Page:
Volume 74, Number 41 | February 16 - 22, 2005

Christopher St. merchants foresee more closures

By Aman Singh

Christopher Street Books, a bookstore that catered to the Downtown gay community, closed last month. Richard White closed his jewelry shop R.J. White Jewelry Store after a good 50 years in August last year. Li-Lac Chocolates closed down in the first week of January this year.

What all these stores share in common besides the fact that they all went out of business within months of each other is their location: Christopher St., a strip that has always been a popular shopping location for New York University and Greenwich Villagers, especially the gay community.

Merchants on the street all cite high rents as a reason for the closings. But some also say that the street is losing popularity, and is no longer drawing crowds of shoppers. While there are currently only a few vacant storefronts, merchants on the street are anticipating more vacancies.

Pat Peretta has managed Hudson Street Papers, just off Christopher St. at 357 Bleecker St., for 10 years. But he feels his tenure will be ending soon. He gave his shop one more year. “Escalating rents are jacking the rents up and that’s driving all the small stores out of business here,” he said. “The trend has been there for the past year and will continue till all these big stores don’t drive us small stores out completely.”

A man who gave his name as Elon, who lives between Bedford and Christopher Sts. and helps out at Joe’s CDs West at 96 Christopher St., had a different view. He felt that the closures were because of the lack of popularity the street was suffering. “It has become a little bit trashy here, the people prefer coming out in the nights and on weekends,” he said. “The popularity of the street as a shopping place has really declined. I think more than the rent, it is this that is forcing well-established shops to close down,” he said.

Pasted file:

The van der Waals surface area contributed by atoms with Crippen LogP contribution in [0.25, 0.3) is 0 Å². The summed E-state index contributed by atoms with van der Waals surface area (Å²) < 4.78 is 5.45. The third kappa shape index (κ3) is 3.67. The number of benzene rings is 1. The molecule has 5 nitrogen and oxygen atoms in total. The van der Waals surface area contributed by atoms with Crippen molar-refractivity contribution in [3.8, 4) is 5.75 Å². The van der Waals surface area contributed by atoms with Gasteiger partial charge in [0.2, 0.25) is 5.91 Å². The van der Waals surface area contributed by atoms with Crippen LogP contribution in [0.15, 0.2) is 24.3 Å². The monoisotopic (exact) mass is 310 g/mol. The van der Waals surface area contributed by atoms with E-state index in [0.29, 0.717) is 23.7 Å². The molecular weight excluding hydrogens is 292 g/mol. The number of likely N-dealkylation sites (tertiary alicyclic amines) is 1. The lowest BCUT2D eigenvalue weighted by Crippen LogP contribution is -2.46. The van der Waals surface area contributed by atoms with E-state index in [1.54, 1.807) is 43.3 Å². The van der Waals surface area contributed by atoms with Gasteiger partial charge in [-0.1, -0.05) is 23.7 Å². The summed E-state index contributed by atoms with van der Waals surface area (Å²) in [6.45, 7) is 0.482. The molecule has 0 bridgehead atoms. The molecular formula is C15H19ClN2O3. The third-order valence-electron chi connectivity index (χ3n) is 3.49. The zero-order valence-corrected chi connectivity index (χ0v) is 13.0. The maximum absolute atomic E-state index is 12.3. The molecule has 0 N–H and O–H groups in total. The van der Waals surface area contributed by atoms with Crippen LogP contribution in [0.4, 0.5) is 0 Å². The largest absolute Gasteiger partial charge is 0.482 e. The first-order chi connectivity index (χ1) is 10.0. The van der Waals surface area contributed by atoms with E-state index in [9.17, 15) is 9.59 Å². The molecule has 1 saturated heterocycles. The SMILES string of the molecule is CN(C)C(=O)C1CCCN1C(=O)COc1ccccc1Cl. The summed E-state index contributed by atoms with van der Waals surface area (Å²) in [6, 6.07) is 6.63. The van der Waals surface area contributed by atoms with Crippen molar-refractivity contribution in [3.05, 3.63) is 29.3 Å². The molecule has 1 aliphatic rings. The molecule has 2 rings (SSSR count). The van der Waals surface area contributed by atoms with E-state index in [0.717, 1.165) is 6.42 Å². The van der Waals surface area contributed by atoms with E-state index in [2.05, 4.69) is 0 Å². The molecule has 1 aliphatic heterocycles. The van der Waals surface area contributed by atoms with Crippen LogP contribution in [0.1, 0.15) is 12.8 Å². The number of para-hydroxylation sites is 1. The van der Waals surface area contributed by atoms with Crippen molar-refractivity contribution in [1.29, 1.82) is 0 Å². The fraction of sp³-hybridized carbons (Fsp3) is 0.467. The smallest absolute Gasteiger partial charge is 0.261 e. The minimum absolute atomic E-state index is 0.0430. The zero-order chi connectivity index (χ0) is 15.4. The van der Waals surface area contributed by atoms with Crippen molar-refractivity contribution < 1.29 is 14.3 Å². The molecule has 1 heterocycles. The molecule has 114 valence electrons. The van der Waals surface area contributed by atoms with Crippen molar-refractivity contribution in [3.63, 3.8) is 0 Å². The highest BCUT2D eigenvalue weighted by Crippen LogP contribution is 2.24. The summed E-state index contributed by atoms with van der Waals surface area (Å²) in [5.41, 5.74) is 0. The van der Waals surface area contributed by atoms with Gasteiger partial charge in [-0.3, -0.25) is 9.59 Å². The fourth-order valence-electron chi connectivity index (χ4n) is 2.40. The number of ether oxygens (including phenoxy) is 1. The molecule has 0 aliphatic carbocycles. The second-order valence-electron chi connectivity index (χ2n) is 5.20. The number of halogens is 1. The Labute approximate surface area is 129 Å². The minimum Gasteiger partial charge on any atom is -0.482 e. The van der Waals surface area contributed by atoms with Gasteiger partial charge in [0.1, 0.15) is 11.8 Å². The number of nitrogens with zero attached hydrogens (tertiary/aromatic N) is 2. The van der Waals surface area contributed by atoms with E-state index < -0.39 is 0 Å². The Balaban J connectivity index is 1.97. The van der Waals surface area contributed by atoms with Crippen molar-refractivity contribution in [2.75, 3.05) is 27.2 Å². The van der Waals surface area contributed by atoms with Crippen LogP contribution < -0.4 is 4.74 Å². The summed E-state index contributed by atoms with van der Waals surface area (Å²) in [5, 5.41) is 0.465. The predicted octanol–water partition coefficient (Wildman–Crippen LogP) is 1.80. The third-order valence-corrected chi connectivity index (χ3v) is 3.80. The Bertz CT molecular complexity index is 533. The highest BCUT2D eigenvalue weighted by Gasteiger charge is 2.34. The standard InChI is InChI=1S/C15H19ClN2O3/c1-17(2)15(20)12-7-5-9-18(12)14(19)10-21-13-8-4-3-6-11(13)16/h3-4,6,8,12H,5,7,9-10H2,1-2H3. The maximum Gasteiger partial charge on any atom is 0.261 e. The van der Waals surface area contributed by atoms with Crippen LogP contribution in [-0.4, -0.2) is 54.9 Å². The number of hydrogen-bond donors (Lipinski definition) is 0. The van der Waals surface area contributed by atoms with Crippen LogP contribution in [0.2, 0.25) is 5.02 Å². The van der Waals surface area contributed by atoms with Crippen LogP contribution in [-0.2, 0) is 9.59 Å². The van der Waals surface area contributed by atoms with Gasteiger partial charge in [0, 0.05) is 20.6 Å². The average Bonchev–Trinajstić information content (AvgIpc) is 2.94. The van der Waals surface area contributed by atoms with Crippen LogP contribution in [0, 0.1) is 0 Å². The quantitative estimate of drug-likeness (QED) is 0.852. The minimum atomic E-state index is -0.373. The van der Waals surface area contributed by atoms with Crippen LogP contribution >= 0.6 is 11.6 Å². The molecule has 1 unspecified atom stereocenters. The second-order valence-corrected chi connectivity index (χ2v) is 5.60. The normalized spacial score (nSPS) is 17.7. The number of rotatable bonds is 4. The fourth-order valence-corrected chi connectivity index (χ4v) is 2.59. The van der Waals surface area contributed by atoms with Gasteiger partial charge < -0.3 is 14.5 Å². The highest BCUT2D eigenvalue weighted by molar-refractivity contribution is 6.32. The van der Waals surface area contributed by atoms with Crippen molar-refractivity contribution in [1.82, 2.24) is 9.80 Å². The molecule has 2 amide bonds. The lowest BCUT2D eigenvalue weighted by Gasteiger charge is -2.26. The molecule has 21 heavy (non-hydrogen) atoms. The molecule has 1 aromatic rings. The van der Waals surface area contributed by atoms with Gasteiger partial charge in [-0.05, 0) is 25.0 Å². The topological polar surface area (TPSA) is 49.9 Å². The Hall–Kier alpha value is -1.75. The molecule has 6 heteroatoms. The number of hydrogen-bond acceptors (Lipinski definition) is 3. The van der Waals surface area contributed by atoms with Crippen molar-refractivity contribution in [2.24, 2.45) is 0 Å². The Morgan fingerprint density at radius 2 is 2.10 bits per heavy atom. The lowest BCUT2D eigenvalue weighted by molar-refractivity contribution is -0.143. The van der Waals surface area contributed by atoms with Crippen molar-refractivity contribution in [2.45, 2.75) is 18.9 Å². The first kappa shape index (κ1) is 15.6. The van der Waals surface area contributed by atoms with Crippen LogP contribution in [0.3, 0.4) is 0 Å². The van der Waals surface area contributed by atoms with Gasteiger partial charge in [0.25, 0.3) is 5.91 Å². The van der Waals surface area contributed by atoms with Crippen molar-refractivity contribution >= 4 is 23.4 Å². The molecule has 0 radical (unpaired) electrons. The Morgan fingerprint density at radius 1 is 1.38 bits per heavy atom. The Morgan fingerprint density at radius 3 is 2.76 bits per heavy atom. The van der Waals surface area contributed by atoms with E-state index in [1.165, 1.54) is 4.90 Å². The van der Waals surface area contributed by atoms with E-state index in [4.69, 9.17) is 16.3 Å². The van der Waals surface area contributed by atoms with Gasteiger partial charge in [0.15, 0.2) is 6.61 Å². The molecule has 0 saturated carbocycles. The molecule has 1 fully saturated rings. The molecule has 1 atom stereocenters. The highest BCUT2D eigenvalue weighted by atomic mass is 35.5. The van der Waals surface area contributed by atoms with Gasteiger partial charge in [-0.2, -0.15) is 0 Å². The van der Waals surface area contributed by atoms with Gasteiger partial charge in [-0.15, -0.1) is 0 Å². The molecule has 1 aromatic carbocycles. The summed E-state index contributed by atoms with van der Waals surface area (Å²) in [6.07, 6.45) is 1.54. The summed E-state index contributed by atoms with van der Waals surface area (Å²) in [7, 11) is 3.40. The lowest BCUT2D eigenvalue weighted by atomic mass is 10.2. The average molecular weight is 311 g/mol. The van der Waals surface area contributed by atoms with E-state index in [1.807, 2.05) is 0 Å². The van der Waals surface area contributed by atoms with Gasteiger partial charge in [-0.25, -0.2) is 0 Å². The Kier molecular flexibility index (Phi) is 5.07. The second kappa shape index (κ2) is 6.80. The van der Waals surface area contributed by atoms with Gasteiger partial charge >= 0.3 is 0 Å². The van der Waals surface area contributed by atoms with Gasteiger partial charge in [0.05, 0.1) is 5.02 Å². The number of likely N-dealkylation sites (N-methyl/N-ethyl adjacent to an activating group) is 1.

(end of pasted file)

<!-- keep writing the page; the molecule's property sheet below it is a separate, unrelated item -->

David Wong, manager of McNulty’s Tea and Coffee Company at 109 Christopher St., disagreed that a decline in the street’s fortunes is the reason for the recent closures. “The shops that have closed down had specific clientele, because they had been here for a long time,” Wong said. “I believe it has more to do with increasing rents than lack of popularity. For us, thankfully, this is also not a factor, since we are well established here.”

One of the workers at Pet’s Kitchen at 116 Christopher St., who declined to give his name, saying he was a new employee, didn’t think much of the few stores going out of business, since Pet’s Kitchen is doing well.

“As long as they make $150 a day, they’re able to pay the rent and high rent is what is forcing these small shops to close down,” he said. “But this shop is doing fine.”

Another factor worrying the street’s merchants is the Port Authority’s plan to add another PATH station exit on the street. Some merchants feel the PATH station’s presence is what has caused the street’s change. “That is why a majority of the crowd here is restricted to nightclubs and people who just want to hang out,” said Elon. “No one wants to come here anymore.”

Wong also expressed concern about the Port Authority’s decision, claiming it would hurt the street by just attracting more people “who don’t stop to shop and are only there because of their commute.”

While Christopher St. merchants definitely are concerned, they see their situation as part of what is happening on a larger scale around the city, with brand names pushing out smaller shops

While merchants are watching closely whether the Port Authority moves ahead with its plans, most are beginning searches for alternative locations and lower rents. Where they will find these is a question none of them want to confront.

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